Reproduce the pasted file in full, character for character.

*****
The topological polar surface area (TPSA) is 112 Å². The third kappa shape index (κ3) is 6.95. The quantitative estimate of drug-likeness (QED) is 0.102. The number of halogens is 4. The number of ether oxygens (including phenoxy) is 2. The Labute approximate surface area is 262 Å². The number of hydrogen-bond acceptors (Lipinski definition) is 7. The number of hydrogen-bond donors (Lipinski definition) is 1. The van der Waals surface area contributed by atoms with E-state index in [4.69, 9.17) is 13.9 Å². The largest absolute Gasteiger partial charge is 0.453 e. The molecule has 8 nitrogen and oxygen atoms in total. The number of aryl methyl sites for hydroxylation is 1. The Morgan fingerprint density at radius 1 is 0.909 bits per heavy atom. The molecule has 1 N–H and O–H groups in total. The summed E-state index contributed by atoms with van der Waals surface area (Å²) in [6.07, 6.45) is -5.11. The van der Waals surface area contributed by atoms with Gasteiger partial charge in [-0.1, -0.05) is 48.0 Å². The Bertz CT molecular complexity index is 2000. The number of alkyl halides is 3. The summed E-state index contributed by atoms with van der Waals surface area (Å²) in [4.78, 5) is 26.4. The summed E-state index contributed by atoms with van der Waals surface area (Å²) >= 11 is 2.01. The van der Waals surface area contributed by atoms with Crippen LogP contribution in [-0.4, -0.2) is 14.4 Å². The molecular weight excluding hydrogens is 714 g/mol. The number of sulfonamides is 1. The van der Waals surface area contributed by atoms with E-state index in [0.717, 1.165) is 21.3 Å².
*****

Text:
The topological polar surface area (TPSA) is 112 Å². The third kappa shape index (κ3) is 6.95. The quantitative estimate of drug-likeness (QED) is 0.102. The number of halogens is 4. The number of ether oxygens (including phenoxy) is 2. The Labute approximate surface area is 262 Å². The number of hydrogen-bond acceptors (Lipinski definition) is 7. The number of hydrogen-bond donors (Lipinski definition) is 1. The van der Waals surface area contributed by atoms with E-state index in [4.69, 9.17) is 13.9 Å². The largest absolute Gasteiger partial charge is 0.453 e. The molecule has 8 nitrogen and oxygen atoms in total. The number of aryl methyl sites for hydroxylation is 1. The Morgan fingerprint density at radius 1 is 0.909 bits per heavy atom. The molecule has 1 N–H and O–H groups in total. The summed E-state index contributed by atoms with van der Waals surface area (Å²) in [6.07, 6.45) is -5.11. The van der Waals surface area contributed by atoms with Gasteiger partial charge in [-0.1, -0.05) is 48.0 Å². The Bertz CT molecular complexity index is 2000. The number of alkyl halides is 3. The summed E-state index contributed by atoms with van der Waals surface area (Å²) in [4.78, 5) is 26.4. The summed E-state index contributed by atoms with van der Waals surface area (Å²) >= 11 is 2.01. The van der Waals surface area contributed by atoms with Crippen LogP contribution in [-0.4, -0.2) is 14.4 Å². The molecular weight excluding hydrogens is 714 g/mol. The number of sulfonamides is 1. The van der Waals surface area contributed by atoms with E-state index in [0.717, 1.165) is 21.3 Å².